Distance runner Mary Cain is suing Nike and her ex-coach for $20 million, alleging she was emotionally abused for years and regularly humiliated about the size of her breasts and backside.
Cain — a 25-year-old New York native who joined Nike’s Oregon Project as a 16-year-old phenom in 2012 — filed the lawsuit against her former coach Alberto Salazar and the sports apparel giant Monday in Multnomah County Circuit Court, the Oregonian reported.
The filing claims Salazar was obsessed with Cain’s weight and would compulsively monitor her food intake and force her to weigh herself in front of others.
“Salazar told her that she was too fat and that her breasts and bottom were too big,” the lawsuit alleges.
Cain also accused Salazar of causing her to get so famished that she stole energy bars from teammates.
The woman once dubbed the “fastest girl in America” turned to her parents for support, but Salazar then grew weary of the interference, Cain’s lawsuit claims.
“He prevented Cain from consulting with and relying on her parents, particularly her father, who is a doctor,” said Kristin West McCall, a Portland-based attorney representing the once-rising track star.
Cain, who became the youngest American at age 17 to make a World Championships team, detailed the alleged abuse in a 2019 gut-wrenching video for the New York Times.
“I joined Nike because I wanted to be the best female athlete ever,” Cain said. “Instead, I was emotionally and physically abused by a system designed by Alberto and endorsed by Nike.”
Nike’s all-male staff was convinced that Cain needed to get “thinner and thinner and thinner,” she said.
Salazar wanted Cain to get down to 114 pounds, she said, and publicly shamed her if she didn’t make weight.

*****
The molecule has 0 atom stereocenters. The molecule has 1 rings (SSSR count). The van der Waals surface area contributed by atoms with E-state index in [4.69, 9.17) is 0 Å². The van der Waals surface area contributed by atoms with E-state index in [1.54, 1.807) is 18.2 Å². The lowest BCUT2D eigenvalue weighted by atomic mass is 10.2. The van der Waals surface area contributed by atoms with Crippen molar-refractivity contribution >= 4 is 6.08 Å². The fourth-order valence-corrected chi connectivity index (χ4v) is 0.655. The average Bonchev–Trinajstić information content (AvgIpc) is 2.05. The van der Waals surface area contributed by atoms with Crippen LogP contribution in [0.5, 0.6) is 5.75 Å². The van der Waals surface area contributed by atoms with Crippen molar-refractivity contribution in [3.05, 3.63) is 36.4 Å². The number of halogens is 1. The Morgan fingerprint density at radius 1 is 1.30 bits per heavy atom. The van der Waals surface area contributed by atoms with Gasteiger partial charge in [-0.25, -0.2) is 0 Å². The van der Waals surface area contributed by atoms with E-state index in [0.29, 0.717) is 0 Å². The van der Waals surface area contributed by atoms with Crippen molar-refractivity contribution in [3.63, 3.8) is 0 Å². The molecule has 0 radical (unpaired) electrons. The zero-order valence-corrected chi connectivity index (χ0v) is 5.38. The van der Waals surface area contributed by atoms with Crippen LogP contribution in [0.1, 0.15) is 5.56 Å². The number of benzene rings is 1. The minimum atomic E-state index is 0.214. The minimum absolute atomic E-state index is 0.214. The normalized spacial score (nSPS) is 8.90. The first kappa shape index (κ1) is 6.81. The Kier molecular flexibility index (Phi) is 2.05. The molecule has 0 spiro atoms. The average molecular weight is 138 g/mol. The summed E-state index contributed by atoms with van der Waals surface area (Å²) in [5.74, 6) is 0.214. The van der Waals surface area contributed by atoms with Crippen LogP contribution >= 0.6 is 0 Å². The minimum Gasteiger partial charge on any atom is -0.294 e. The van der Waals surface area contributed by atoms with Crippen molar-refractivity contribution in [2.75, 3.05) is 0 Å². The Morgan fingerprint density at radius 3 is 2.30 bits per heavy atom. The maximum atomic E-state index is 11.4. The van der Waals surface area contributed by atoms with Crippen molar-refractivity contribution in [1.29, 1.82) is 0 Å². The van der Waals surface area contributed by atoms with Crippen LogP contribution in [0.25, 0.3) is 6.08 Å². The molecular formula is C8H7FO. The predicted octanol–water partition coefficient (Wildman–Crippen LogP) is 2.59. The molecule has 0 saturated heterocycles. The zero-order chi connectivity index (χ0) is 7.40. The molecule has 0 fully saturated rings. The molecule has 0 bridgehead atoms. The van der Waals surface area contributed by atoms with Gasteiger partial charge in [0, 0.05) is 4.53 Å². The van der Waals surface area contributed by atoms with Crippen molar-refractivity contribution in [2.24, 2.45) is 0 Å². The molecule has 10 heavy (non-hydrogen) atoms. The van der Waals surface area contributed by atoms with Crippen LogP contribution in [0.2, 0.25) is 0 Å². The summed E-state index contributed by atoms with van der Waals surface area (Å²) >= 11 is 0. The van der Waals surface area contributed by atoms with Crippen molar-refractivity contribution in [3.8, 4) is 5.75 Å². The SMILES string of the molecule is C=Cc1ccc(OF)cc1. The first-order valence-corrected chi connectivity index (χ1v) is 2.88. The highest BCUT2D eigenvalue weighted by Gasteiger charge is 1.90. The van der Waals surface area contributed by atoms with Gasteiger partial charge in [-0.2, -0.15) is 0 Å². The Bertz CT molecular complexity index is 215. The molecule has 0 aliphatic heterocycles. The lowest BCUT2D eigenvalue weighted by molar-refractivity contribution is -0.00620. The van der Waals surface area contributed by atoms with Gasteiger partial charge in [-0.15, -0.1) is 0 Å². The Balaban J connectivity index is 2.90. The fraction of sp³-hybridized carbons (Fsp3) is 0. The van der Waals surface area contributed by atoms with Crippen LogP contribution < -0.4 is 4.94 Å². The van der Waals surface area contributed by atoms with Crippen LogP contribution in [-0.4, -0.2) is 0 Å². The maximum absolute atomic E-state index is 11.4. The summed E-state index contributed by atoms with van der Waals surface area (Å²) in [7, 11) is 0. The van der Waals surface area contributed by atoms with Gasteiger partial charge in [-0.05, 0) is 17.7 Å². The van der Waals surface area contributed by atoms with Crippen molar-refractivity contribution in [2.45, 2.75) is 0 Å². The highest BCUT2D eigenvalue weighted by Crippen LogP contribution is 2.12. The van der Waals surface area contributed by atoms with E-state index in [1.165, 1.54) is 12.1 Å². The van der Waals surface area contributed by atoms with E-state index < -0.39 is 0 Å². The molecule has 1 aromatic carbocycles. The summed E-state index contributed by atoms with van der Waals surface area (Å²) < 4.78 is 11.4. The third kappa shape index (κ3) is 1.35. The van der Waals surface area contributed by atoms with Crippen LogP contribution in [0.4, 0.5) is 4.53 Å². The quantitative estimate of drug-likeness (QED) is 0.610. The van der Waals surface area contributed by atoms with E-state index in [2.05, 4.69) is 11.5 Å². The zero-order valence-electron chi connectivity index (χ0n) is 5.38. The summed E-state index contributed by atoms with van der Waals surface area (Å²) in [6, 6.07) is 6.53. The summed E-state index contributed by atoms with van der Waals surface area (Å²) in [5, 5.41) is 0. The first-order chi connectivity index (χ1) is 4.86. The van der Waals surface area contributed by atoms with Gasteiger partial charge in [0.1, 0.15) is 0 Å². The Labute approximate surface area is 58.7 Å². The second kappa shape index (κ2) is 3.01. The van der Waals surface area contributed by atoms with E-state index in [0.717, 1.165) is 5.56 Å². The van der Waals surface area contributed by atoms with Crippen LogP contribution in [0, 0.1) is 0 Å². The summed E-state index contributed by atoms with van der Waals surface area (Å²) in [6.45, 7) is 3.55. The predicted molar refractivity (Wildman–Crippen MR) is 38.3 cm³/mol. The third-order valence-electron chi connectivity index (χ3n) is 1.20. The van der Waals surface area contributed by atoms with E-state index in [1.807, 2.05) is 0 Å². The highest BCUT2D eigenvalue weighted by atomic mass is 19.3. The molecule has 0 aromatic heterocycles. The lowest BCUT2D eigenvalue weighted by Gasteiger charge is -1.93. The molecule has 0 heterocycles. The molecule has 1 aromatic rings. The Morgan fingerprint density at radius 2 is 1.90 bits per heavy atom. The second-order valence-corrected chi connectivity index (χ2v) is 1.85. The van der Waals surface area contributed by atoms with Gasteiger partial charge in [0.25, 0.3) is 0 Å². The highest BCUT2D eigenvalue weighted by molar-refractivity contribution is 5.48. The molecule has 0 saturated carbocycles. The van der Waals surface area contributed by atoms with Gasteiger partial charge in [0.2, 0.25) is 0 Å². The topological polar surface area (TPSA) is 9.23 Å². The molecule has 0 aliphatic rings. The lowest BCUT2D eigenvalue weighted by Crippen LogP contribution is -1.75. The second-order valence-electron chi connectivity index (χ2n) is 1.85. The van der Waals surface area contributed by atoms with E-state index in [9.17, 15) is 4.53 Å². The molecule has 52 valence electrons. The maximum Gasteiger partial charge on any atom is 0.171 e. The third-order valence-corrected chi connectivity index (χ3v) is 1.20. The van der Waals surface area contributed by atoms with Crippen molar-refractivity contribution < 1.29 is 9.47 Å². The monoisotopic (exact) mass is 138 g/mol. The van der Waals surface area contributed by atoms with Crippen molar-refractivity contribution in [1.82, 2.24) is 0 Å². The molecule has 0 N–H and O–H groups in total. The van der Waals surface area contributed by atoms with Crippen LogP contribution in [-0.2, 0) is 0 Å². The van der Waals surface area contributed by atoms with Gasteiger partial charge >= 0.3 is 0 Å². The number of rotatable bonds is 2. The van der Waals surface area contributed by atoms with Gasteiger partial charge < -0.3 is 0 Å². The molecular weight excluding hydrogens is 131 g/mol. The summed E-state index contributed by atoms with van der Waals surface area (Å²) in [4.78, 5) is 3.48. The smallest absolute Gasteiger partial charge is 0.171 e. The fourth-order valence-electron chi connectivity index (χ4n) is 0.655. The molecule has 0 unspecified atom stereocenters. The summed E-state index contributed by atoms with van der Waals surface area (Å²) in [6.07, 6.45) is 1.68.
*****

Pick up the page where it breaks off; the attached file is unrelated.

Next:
The pressure ultimately caused her to become depressed, develop an eating disorder and generalized anxiety, as well as post-traumatic stress disorder. She also had suicidal thoughts and started cutting herself, she said in the video.
“And nobody really did anything or said anything,” an emotional Cain recalled.
Nike announced it was investigating Cain’s claims after her explosive video, which came one month after the company shut down its athletic training and track program known as the Oregon Project.
The program was disbanded after Salazar was banned from the sport for four years by the US Anti-Doping Agency for trafficking testosterone.
Cain alleges Nike knew about the alleged abuse by Salazar but didn’t step in.
“Nike was letting Alberto weight-shame women, objectify their bodies, and ignore their health and wellbeing as part of its culture,” McCall said. “This was a systemic and pervasive issue. And they did it for their own gratification and profit.”
A court upheld Salazar’s four-year ban from track and field last month, the Oregonian reported. He denied Cain’s allegations in a statement to the newspaper two years ago.
“Neither of her parents nor Mary raised any of the issues that she now suggests occurred while I was coaching her,” Salazar said at the time. “To be clear, I never encouraged her, or worse yet, shamed her, to maintain an unhealthy weight.”
Salazar claimed Cain “struggled to find and maintain” her ideal weight, while Nike claimed she requested to be allowed back on the team after she left in 2015, the Oregonian reported.
Salazar could not be reached for comment, according to the newspaper.
Nike, meanwhile, told The Post in a statement Wednesday that it does not comment on pending litigation.
“Nike is committed to positively affecting the future of sport for women and girls and we are doing more in this space than ever before,” the company said in a statement.